“There are good prospects for the development of bilateral economic relations, including through the exchange of intellectual baggage. The Western world also pays attention, though perhaps less attention than in Russia, to the need to intensify cooperation between our countries. Five or six years ago the public in Western countries did not take what is happening in your country so seriously. Now everything is changing. We see that Russia is not only capable of importing raw materials but also of producing quality goods. For example, batteries,” says Rod Cave, regional director for Russia, Eastern Europe, and Central Asia at the consulting company CRU.
He and many other representatives of Foggy Albion will take part in the 4th Russian-British Raw Materials Dialogue. The Forum will take place on March 25-26, but, in contrast to previous years, it will be held online. The conference will bring together prominent businessmen, scientists, and public figures who will discuss opportunities for closer integration.
"Regardless of the political situation, universities, enterprises, and companies in Russia and Britain can cooperate on a mutually beneficial basis. Such events as our Dialogue are able to destroy all political barriers and become a serious stimulus for the development of relations between the states. Our forum helps parties to better understand how they can be useful to each other and increase the level of trust", - says the head of the Russo-British Chamber of Industry Charles Hendry.
Dialogue participants believe that "politics should not be mixed up with economics. After all, artificial restrictions on trade have a negative effect on businesses in both countries. Similarly, barriers to the integration of scientists reduce the effectiveness of research on a global scale.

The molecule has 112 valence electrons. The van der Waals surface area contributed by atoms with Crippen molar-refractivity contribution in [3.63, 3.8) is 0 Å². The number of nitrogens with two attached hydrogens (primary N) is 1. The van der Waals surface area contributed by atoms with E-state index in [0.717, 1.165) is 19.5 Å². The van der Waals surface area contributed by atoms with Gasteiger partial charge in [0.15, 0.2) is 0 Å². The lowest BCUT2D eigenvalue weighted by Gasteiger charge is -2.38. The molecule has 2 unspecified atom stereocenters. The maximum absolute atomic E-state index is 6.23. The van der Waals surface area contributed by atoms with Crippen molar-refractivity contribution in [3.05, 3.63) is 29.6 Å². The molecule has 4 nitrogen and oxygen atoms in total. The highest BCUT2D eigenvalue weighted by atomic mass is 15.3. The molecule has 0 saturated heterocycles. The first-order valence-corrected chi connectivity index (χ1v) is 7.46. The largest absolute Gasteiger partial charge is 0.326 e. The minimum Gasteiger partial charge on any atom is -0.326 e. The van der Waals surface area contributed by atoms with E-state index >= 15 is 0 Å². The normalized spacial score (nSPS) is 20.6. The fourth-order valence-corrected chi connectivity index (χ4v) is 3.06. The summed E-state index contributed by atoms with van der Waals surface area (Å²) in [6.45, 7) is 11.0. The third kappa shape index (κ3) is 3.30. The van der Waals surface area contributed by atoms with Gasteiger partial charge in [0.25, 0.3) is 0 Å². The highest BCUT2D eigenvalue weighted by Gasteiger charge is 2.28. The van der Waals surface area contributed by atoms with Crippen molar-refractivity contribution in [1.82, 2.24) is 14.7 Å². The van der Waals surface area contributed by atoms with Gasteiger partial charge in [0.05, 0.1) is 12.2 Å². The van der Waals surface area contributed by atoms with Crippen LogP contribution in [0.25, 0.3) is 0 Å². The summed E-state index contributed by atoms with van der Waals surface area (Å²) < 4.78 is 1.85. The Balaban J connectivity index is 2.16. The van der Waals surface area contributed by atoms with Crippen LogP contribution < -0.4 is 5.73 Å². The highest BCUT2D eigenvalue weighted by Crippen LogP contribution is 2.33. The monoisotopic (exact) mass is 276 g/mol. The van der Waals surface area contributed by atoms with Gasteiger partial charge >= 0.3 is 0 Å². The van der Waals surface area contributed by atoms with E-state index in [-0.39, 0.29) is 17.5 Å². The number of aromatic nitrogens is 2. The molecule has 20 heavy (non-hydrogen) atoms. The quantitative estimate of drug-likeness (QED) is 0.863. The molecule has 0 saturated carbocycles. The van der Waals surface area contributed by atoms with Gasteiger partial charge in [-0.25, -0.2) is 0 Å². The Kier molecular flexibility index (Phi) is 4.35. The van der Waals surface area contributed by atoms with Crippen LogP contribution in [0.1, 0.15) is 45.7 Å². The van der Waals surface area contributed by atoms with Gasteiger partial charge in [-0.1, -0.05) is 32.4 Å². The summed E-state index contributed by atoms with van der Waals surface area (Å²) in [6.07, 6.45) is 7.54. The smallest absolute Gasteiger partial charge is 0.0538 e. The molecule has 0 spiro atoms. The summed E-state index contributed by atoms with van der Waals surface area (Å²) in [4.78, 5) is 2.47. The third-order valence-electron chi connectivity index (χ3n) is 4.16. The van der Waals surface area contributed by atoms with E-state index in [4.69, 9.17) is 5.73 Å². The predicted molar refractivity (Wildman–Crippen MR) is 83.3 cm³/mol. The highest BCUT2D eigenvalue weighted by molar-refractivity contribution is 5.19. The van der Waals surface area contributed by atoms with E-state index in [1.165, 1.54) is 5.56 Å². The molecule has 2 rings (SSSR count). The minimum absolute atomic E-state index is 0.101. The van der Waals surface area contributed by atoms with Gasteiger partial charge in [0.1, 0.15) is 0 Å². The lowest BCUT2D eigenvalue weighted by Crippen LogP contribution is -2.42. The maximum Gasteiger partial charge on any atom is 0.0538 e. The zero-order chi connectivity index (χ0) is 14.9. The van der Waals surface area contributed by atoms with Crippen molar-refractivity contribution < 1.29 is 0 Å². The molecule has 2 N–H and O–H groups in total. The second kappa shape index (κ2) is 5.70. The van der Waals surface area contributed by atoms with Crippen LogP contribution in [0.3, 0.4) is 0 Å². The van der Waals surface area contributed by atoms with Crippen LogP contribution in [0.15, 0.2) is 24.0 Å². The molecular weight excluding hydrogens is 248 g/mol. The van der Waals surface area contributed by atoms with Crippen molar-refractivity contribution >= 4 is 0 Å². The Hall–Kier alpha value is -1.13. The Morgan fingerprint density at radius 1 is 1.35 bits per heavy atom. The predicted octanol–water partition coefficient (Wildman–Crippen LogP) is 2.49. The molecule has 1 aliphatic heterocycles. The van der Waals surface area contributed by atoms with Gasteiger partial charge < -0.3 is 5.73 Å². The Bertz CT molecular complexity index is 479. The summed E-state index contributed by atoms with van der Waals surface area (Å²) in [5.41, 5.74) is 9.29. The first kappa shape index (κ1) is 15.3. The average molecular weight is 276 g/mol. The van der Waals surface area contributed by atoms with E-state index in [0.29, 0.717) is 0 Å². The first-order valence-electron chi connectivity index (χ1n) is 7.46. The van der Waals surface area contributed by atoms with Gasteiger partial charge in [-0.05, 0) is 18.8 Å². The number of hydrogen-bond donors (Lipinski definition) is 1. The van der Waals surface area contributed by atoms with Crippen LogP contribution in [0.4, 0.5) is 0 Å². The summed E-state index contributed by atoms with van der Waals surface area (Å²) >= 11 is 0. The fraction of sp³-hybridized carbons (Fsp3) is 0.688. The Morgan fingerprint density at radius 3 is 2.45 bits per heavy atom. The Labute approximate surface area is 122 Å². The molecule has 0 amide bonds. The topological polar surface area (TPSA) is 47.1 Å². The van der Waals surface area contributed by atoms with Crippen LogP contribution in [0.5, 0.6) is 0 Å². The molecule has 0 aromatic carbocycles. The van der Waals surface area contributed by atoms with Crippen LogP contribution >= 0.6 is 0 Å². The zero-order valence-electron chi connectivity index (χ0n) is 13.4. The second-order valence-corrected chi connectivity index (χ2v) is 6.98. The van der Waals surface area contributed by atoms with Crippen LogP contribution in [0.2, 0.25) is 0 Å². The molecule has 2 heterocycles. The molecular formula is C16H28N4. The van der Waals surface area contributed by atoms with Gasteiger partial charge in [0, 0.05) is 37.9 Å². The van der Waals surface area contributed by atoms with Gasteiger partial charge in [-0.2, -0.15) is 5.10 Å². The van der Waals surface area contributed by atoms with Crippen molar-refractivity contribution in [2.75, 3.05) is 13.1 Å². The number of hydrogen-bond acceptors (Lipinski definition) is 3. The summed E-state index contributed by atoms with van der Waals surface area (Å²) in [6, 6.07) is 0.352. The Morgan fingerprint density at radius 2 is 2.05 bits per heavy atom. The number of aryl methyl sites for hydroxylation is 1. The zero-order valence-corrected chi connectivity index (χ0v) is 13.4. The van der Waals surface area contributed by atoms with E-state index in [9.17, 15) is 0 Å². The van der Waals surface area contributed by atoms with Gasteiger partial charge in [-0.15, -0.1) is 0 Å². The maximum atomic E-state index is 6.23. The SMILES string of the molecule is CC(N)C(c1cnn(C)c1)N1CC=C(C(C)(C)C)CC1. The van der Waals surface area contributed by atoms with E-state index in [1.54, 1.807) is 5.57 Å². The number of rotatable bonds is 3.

“I am well aware that Russia is a good market for investment. There are all the conditions here to encourage investors to come into sectors such as mechanical engineering or mining, for example. But they don’t know much about your country in Britain, many people don’t even know that you can get from Moscow to St. Petersburg by plane within one hour or by train within three and a half hours. Therefore, the Raw Materials Dialogue is a great opportunity for the businessmen from our countries to get reliable information about each other and understand if they have common interests," said Trevor Lewis, director of the Russian office of the Department for International Trade of Great Britain.
Let us note that the organizers of the forum on the Russian side are the International Center of Competence in Mining Engineering Education under the auspices of UNESCO, and on the British side - the Institute of Materials, Minerals and Mining IOM3 (London). The main topics of panel discussions will be waste recycling, improving safety in mining, digitalization of the industry, the future of raw materials energy, the prospects for hydrogen, the energy transition, and innovations in exploration. You can participate in the conference if you register by following this link.